Dogs do, however, remember and draw upon past experiences that they associate with current situations. But it is important to understand that these associations only create an emotion in which they will feel when going through a similar experience.
In other words, lets say that you punish your dog for urinating on the front porch. If you continue to scold him for this behavior then eventually your dog will become fearful of using the bathroom outside. All he knows is that he is “outside”, not on the front porch. Your efforts will countermine your housetraining goals.
For this reason alone, it is important never to punish or yell at your dog when he uses the bathroom inside the house. Most housetraining problems actually stem from owners who completely instill fear in their pets when they go potty on the floor. This creates enough trauma to completely halt all of your housetraining efforts.
The key is trying not to react. Instead, remove your dog from the room and take him outside in a very calm and relaxed manner. Be sure that he does not see you cleaning up his mess. Quietly clean the area and be sure to use an enzyme-containing house cleaner. Vinegar or liquid soap will do just fine as well. By completely removing all of the older, this helps reduce your dog’s need to urinate and mark the same spot over and over.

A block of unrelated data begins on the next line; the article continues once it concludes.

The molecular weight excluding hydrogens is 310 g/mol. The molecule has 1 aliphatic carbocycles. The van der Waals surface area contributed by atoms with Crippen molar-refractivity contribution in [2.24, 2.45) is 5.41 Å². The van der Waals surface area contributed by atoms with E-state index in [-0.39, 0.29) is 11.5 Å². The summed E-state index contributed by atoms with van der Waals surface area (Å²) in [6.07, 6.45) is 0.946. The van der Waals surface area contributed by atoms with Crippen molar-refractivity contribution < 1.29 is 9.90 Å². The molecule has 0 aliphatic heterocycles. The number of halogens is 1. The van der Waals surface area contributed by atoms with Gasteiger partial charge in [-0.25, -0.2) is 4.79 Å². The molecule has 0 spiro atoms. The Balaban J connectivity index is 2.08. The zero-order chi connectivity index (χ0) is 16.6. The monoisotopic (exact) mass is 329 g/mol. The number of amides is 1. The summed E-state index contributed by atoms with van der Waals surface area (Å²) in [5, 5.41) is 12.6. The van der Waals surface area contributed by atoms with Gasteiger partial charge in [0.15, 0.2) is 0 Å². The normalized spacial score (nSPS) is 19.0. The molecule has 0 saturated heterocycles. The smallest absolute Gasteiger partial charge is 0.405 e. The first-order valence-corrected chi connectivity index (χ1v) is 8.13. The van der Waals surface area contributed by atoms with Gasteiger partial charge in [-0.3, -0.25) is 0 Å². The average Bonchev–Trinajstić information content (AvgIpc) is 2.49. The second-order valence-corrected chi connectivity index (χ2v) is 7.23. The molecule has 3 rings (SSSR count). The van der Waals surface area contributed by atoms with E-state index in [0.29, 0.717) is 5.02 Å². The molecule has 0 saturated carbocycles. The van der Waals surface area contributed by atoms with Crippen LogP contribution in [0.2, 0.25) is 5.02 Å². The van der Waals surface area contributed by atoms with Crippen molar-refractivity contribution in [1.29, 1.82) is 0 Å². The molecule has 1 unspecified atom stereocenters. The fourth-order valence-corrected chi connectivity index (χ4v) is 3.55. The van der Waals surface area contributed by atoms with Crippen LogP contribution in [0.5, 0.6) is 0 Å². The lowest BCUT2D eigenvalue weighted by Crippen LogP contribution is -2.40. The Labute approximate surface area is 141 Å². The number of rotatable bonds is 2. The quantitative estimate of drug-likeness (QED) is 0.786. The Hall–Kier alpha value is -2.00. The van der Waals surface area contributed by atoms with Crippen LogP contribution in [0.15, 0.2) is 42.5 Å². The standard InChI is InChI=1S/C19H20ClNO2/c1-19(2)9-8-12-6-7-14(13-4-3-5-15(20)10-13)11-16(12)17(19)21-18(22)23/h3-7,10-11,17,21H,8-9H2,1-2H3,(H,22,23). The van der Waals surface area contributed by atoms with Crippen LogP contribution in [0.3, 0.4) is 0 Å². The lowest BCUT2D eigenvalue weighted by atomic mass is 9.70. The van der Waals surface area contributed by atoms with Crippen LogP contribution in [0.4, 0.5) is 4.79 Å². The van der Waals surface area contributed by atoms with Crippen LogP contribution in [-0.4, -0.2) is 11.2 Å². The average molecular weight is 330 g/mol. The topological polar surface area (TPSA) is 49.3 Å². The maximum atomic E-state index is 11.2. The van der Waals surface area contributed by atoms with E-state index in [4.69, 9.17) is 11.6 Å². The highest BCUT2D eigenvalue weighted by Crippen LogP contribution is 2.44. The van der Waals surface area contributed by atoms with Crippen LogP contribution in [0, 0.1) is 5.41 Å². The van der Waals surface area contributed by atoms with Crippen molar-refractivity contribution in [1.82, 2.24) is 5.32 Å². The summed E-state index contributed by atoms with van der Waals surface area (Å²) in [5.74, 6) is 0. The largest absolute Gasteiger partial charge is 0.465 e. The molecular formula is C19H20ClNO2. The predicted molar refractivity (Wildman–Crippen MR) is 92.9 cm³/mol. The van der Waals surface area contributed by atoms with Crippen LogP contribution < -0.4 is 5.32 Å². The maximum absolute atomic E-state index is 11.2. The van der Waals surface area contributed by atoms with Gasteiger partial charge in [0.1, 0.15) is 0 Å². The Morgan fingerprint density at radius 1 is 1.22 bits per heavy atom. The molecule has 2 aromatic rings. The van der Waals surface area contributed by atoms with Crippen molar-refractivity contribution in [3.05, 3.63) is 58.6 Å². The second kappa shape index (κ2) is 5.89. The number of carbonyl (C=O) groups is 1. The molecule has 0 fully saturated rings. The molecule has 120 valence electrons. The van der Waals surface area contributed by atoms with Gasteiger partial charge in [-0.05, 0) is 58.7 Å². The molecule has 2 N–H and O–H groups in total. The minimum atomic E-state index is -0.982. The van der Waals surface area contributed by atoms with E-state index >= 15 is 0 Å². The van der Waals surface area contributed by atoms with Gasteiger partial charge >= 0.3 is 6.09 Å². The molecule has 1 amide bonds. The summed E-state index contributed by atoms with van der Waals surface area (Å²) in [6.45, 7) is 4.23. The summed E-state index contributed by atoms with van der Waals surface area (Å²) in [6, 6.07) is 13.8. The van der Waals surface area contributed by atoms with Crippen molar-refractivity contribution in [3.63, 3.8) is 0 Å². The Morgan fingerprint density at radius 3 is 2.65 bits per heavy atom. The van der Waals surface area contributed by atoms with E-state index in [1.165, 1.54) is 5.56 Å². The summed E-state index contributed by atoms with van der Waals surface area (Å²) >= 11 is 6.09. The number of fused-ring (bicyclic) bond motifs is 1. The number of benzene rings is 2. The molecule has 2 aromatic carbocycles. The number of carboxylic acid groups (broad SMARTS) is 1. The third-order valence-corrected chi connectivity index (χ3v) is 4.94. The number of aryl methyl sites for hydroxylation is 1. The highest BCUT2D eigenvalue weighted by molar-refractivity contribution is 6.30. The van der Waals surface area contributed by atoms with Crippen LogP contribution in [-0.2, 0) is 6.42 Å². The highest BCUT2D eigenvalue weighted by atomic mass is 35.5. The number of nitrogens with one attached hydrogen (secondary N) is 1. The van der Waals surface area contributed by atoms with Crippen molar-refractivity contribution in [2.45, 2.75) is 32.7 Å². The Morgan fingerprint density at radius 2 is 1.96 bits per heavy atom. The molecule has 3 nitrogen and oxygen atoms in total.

Tip: Avoid using ammonia because the smell is very similar to that of a dog’s urine and can stimulate him to pee in the same area.
When all else fails, schedule a visit with your veterinarian so that the doctor can do a complete health checkup of your dog to make sure that there is not a health-related reason for his inability to become house trained.
Some dogs can be harboring illnesses that may prove to be the cause of not having the ability to control their bowel movements. Such illnesses could be caused by ticks, such as Rocky Mountain Spotted Fever, or the most common reason: a urinary tract infection.